Qantas passengers are set to benefit from a world first collaboration between the airline and one of Australia’s leading academic institutions to reshape the travel experience.
The University of Sydney’s Charles Perkins Centre will work with Qantas to help develop the airline’s new approach to long haul travel ahead of the first Boeing 787 Dreamliner flights this year.
The centre brings together researchers across a variety of fields from nutrition to physical activity, sleep and complex systems modelling.
Research projects include strategies to counteract jetlag, on-board exercise and movement, menu design and service timing, pre and post-flight preparation, transit lounge wellness concepts and cabin environment including lighting and temperature.
Qantas Group CEO Alan Joyce said the partnership has the potential to transform the journey for passengers, particularly on the long haul routes that the Dreamliner is scheduled to operate.
“While the Dreamliner aircraft itself is already a step change for passengers with its larger windows, increased cabin humidity and lower cabin altitude, the findings that will come from Charles Perkins Centre researchers will allow Qantas to design and develop a range of new innovations and strategies to complement the Dreamliner experience.
“By taking a holistic view of our customers, our partnership will examine everything from reducing the impact of jetlag through to health, nutrition and sleep through the entire journey experience,” Mr Joyce said.
“We’re all looking at how we can prepare passengers ahead of their long haul flight, and of course on board and when they arrive at their destinations; we want our customers to feel their best at the end of their flight with us.”
“The centre’s research has already influenced what meals and beverages we’ll be serving onboard and when, cabin lighting and temperature as well as the airport lounge experience.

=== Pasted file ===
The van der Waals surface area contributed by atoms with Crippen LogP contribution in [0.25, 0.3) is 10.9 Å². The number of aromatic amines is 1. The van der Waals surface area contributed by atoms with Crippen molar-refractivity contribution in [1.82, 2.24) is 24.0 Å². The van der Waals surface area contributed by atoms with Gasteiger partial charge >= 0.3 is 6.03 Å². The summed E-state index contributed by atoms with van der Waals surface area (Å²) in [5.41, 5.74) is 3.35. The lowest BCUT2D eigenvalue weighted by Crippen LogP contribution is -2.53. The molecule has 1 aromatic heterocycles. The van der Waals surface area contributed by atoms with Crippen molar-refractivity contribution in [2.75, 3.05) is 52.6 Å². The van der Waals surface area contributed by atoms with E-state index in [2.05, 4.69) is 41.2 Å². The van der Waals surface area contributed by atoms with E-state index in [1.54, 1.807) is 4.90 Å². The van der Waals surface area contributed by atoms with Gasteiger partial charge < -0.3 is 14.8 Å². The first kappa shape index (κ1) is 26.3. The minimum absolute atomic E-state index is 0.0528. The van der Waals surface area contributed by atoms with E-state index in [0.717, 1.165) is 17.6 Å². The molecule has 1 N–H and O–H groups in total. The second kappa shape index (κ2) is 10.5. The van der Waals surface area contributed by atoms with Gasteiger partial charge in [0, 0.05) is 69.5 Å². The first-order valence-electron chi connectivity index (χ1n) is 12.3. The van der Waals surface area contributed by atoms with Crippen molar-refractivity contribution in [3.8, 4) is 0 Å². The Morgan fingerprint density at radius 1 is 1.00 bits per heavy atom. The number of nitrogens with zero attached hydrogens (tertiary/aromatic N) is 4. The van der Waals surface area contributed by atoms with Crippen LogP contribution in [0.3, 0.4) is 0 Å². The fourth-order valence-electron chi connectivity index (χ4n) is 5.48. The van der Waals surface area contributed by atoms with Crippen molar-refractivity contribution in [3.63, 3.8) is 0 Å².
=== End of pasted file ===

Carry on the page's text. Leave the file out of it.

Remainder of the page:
“Neil Perry is working with the centre on new menus for the 787 flights so we are excited that one of Australia’s best culinary minds is teaming up with the best scientific minds to design the best possible menu to look after both health and hunger.”
Qantas and the Charles Perkins Centre are looking at opportunities to involve some Qantas frequent flyers in trials that involve wearable technology in the measurement of existing biorhythms during travel, enabling future products to be developed and designed with the insight of robust data.
Professor Steve Simpson, Academic Director of the Charles Perkins Centre, said the partnership is hugely exciting as it’s the first time there has been an integrated multidisciplinary collaboration between an airline and a university around in-flight health and well-being beyond medical emergency.
“There is the potential for extraordinary health, science and engineering discoveries and innovations to come out of this research partnership, which will also provide the evidence-base needed for Qantas to implement strategies to further improve how people feel after a long haul flight,” he said.
The University of Sydney’s Vice-Chancellor and Principal, Dr Michael Spence, said the collaboration between the Australian airline and university reflected the vision of both institutions.
“The Dreamliner is a transformative project for Qantas, as the Charles Perkins Centre was for the University of Sydney when we brought together multidisciplinary teams of scholars to find solutions to some of the world’s most pressing health problems.
“Adapting and innovating is in both our DNA. The real-world outcomes from this new partnership have the potential to significantly alter the future experience of long haul flying.”